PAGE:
So what do George Lopez, Edward James Olmos, Andy Garcia, Cheech Marin, and even Univision Radio’s “Piolin” have in common? They all lent their voices to the latest Walt Disney movie “Beverly Hills Chihuahua,” which was #1 in the box office this past weekend with an estimated $29 million opening. And yes, yours truly saw it.
Look, I certainly wasn’t seeking to challenge my brain. And unlike most Latinos, I don’t often go out to see movies on their opening weekend (I’ve seen many a film for the first time on airplanes). But the trailer for this movie definitely piqued my curiosity. It looked funny. It was either going to be hilariously stupid or stupidly hilarious. I was also intrigued by the large number of well-known Latino actors whose voices are heard in the movie. And it includes a cameo (on-screen) by popular Mexican comedic actor Eugenio Derbez.
The movie met my expectations. I laughed, and I was pleasantly intrigued with how much the Miami Beach audience of which I was part really enjoyed the movie. Spanish and Spanglish (and Spanish sub-titles) popped up here and there. And George Lopez and Andy Garcia did not disappoint me. I was even impressed with the performance of opera great Placido Domingo, who was the voice of “Monte” (short for “Moctesuma”), the great leader of the Chihuahua empire (I know, I know, stop cringing).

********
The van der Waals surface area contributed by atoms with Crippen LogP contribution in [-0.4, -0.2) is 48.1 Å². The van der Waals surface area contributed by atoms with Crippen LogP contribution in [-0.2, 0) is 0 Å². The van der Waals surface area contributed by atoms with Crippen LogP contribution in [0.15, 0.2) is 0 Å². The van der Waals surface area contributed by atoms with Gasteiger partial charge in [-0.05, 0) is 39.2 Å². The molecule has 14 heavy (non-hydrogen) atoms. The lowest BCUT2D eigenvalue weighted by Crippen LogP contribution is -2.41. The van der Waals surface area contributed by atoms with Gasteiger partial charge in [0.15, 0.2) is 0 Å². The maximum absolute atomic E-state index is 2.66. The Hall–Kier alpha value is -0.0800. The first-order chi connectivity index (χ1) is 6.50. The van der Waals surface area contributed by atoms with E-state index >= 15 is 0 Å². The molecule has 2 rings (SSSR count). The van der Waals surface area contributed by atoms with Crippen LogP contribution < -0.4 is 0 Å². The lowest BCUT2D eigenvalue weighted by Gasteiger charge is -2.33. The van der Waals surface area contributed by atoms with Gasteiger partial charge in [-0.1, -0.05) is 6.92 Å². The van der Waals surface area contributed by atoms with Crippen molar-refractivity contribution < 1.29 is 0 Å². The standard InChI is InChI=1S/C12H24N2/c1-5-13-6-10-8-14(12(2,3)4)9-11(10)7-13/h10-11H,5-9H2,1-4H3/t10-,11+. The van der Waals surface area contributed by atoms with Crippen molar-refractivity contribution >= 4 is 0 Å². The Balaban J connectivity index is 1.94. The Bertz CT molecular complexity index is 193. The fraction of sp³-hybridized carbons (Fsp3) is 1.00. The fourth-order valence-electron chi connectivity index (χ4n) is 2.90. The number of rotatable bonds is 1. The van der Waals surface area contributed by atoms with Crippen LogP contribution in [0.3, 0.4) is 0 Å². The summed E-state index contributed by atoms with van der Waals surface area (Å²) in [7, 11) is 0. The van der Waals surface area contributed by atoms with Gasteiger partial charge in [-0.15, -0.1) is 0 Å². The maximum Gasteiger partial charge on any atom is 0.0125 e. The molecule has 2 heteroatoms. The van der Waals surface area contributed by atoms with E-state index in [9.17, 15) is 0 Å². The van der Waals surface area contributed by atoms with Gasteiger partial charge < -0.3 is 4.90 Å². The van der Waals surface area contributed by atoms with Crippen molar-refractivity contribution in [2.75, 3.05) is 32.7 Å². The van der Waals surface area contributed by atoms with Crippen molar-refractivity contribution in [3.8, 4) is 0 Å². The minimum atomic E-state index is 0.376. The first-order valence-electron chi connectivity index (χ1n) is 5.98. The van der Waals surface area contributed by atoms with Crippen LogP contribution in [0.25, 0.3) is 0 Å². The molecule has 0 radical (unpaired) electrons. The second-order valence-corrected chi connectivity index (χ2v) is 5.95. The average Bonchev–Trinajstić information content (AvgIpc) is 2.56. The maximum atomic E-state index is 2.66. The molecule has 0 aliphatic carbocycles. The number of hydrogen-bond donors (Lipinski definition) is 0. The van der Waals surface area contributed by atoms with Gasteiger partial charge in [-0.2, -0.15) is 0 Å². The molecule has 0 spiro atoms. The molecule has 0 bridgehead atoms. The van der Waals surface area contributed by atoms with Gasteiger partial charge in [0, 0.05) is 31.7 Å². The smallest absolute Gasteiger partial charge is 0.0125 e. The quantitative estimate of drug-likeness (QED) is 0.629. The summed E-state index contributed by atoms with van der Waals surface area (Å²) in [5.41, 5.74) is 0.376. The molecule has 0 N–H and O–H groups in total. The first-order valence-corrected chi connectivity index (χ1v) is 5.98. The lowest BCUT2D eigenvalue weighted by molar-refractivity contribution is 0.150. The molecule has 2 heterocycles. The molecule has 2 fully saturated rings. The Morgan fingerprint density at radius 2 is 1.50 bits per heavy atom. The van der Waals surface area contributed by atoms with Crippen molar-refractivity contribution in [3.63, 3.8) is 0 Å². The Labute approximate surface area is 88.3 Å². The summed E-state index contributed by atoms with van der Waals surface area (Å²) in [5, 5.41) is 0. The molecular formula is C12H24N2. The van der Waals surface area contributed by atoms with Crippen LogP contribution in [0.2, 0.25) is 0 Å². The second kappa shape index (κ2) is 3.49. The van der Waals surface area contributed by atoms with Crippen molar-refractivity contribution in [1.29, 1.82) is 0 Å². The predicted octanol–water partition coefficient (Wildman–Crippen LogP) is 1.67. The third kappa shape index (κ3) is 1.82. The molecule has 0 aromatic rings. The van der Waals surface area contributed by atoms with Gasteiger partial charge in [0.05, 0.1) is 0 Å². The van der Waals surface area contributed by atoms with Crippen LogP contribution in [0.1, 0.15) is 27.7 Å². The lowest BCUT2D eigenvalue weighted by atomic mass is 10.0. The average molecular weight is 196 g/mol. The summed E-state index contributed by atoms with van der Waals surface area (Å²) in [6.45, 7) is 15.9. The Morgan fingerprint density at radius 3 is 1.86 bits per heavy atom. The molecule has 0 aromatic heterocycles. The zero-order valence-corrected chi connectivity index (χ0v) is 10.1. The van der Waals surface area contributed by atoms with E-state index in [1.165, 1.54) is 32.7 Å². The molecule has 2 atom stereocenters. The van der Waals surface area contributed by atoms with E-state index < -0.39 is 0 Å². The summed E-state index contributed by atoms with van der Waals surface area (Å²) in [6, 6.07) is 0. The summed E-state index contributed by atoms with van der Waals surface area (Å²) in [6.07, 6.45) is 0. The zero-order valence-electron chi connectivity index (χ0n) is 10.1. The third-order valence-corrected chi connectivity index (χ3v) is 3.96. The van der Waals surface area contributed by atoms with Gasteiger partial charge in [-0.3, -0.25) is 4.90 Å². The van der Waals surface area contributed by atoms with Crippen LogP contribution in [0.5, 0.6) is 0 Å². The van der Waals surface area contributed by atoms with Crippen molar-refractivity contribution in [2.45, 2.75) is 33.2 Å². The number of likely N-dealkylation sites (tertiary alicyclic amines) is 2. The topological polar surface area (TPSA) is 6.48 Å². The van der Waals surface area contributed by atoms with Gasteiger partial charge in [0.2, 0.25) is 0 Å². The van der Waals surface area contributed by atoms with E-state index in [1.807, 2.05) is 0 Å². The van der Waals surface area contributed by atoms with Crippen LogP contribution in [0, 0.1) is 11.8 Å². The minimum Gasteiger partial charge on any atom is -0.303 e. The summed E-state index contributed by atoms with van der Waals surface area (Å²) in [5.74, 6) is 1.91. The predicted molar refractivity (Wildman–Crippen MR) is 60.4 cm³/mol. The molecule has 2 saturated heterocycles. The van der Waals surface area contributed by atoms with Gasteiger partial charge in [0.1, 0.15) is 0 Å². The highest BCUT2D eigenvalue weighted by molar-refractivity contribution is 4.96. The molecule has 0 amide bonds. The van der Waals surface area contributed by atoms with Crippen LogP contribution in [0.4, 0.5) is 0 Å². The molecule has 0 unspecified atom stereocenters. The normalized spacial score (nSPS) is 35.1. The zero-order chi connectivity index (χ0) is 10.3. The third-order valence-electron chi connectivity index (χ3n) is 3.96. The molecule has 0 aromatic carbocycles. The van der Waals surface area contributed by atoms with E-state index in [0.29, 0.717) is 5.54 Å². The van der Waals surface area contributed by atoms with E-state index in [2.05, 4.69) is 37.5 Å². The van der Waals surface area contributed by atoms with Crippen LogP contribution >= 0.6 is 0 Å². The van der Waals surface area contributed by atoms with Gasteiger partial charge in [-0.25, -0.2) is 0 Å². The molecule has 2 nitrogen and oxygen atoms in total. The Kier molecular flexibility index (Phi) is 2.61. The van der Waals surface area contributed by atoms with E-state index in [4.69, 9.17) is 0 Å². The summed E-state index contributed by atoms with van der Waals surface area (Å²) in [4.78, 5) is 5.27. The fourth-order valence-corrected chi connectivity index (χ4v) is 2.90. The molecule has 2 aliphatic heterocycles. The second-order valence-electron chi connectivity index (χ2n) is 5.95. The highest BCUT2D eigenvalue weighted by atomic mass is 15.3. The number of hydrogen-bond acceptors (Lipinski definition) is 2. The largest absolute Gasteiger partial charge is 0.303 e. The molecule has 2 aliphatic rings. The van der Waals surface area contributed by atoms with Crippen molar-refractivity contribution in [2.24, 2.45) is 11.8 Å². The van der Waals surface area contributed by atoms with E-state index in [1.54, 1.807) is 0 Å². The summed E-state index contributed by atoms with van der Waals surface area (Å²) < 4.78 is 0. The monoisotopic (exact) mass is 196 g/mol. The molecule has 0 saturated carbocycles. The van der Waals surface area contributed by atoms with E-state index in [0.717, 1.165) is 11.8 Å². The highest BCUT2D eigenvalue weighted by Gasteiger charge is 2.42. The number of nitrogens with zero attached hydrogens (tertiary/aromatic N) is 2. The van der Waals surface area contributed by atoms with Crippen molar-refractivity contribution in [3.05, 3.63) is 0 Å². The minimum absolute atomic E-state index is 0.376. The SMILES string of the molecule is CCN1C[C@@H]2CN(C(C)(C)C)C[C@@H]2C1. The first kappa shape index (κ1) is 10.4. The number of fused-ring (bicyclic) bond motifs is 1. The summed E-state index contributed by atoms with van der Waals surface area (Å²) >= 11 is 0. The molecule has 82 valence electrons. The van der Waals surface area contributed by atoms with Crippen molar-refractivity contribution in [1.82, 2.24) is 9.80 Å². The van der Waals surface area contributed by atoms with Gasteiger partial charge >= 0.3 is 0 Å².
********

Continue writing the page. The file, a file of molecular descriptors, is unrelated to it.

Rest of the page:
I don’t know how many Hispanics showed up to see “Chihuahua” but we know that we Latinos way over-index on opening weekends, so I’m sure there were plenty of us. Especially since the LA Times is reporting that 70% of the opening weekend audience for “Chihuahua were families, and I would say that my Miami Beach audience was close to this. And this being Miami, it was not suprising to see plenty of Hispanic families. But there were also plenty of Anglo families.
What I wasn’t expecting, but pleased, to see were all the on-location scenes from Mexico City, Puerto Vallarta and either Ensenada or Rosarito (Baja California). There was even a reference (I don’t know if they actually shot anything there) to the Mexican state where I hail from, Chihuahua–ah-HOO-ah!
I was also suprised with the occasional more serious moments, which were long enough to add brief suspense (think “Amores Perros” and even undocumented immigration–yes, even this!) but short enough not to break the humorous flow of the film. After all, this is a movie about talking animals so I was very pleasantly impressed that midway through the film, movie-goers are actually given a very brief but helpful lesson on the “Dia De Los Muertos” holiday. Nice touch.
I’m happy for the Latino actors who took part in this movie. I’m not surprised that it’s a Walt Disney picture–kudos to Disney. I’m always intrigued with the potential that filmmakers, and we marketers, have to create things that simultaneously borrow liberally from Latino culture and are universally-appealing. I loved “Amores Perros” but I wouldn’t recommend this movie for kids. But you should take your kids to go see “Beverly Hills Chihuahua.” And for you, it will be like a spa for your cerebro.